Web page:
Sludge conditioning using a conical pelleting apparatus was described in A. Hemme, R. Polte, P. Ay: Pelleting flocculation--the alternative to conventional sludge conditioning in Aufbereitungs-Technik 36 (1995) No. 5, pages 226 to 235. Thesewage sludge stream runs from the cone base downwards to the cone apex, and the flocculation auxiliary is introduced into the conical gap of the pelleting reactor. In the conical pelleting zone, the flock pellets roll in a circular manner on thepelleting surface. Only the mechanically stable pellets having a certain size and strength are discharged. The conditioning process is controlled by a conical stirrer for generating a circulation flow.

For the optimum conditioning of sewage sludges of varying quality and composition, taking into account other process parameters, it is necessary for the substantial parameters, such as, for example, particle size distribution, porosity or thespecific surface area of the sewage sludge, to be reproducibly established.

SUMMARY OF THE INVENTION

The invention relates to a flocculation apparatus and method for treating colloidal suspensions. The invention provides a flocculation apparatus which can be adapted in a variable manner to the ambient conditions.

In one aspect of the invention, the flocculation apparatus includes a suspension inlet, a suspension outlet and an inner cone mounted centrally in a conical outer housing, the inner cone and/or the outer housing being rotatable relative to oneanother and a gap for through-flow of suspensions being present between the inner cone and the outer housing.

In one aspect of the invention, the flocculation apparatus includes an inner cone and/or outer housing mounted so as to be axially displaceable and an actuator cooperates with the inner cone and/or outer housing for controlled axial displacementof the inner cone and/or outer housing. Consequently, the reaction volume in the flocculation apparatus is variable and can be adapted to the ambient conditions. By means of the axial displacement of the inner cone and/or outer housing, the gap widthof the flow-through space between the inner cone and outer housing can be easily adjusted. As a result, both the residence time in the case of different volume flow rates can be kept constant and the flow regime can be adapted to changing mass flowrates.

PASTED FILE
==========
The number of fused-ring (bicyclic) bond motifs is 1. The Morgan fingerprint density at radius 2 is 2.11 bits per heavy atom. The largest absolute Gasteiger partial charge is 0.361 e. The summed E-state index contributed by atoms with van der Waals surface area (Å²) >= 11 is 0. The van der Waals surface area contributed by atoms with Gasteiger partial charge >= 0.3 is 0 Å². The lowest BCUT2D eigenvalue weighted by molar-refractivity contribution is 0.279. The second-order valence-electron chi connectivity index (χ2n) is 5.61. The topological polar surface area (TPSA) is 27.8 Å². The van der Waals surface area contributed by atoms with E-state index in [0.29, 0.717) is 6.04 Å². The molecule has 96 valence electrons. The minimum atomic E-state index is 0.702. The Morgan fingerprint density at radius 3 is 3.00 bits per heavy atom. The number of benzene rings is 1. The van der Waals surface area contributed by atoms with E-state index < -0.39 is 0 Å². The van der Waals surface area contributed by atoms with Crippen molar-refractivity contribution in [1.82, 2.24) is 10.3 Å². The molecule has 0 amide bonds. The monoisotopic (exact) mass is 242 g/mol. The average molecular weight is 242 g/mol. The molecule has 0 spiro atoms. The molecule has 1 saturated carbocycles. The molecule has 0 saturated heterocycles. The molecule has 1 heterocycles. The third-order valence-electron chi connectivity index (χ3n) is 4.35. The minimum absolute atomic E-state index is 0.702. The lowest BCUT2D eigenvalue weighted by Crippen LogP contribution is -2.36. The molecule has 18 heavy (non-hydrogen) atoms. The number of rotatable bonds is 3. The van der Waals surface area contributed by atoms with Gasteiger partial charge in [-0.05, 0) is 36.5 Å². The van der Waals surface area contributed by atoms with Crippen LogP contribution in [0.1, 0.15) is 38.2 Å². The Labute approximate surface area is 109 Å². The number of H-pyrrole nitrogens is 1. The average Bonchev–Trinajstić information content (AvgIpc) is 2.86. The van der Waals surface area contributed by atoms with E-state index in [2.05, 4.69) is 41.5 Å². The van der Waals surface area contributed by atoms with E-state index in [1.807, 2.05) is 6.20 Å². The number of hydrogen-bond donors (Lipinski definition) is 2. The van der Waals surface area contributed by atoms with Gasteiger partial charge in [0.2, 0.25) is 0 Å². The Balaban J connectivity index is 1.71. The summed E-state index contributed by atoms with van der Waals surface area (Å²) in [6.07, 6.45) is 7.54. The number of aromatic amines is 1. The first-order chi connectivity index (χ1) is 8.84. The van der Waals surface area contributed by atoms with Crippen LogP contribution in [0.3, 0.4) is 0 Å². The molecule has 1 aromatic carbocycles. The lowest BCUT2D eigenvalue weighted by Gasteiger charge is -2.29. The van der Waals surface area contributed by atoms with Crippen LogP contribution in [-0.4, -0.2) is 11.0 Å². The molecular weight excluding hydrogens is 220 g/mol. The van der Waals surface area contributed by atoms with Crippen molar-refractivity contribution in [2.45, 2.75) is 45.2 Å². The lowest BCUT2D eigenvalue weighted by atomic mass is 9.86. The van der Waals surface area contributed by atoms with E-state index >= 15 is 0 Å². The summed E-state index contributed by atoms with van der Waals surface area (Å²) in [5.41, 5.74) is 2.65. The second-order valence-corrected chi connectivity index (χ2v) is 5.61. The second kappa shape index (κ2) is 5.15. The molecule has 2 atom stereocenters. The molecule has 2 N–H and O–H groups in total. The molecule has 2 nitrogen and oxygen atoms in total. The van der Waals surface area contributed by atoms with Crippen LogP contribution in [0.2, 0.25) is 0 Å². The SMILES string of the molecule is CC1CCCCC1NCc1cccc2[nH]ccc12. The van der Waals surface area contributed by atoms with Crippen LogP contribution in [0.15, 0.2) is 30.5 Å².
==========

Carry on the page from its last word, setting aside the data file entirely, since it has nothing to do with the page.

The suspension inlet is preferably present in the region of the cone base of the inner cone and outer housing and the suspension outlet is preferably present in the region of the cone apex of the inner cone and outer housing. In this way, thesuspension stream preferably runs from the cone base to the cone apex. It has been found that, in the case of such a direction of flow, the flocculation results are reproducible and optimum.

The surface of the inner cone and/or the inner surface of the outer housing should be profiled, for example by milled longitudinal grooves "GR". The flow is converted faster as a result. The axis of rotation of the inner cone is preferablyapproximately vertical, the suspension inlet being arranged above the suspension outlet. In this way, a natural suspension flow in a downward direction is forced.

Surprisingly, it has been found that the angle of inclination of the inner cone should be relatively small and should be about 2 to 30 degrees. (In contrast, conventional conical stirrers have an angle of inclination of 35 degrees andcylindrical stirrers an angle of 0 degrees.) It was recognized that optimum reproducible and controllable flocculation results can be achieved with a small angle of inclination.

A mixer for generating a highly turbulent suspension flow is preferably arranged directly upstream of the suspension inlet. Here, the mixer is preferably integrated with the flocculation apparatus to give one device.

The treatment of colloidal suspensions, such as, for example, sewage sludge, using the flocculation apparatus according to the invention is preferably effected by: continuous measurement of a flock size distribution of a suspension stream passedinto the flocculation apparatus, and axial displacement of the inner cone and/or outer housing as a function of a flock size distribution and the suspension volume flow rate. In addition, the rotational speed of the inner cone and/or outer housing canbe controlled as a function of a flock size distribution.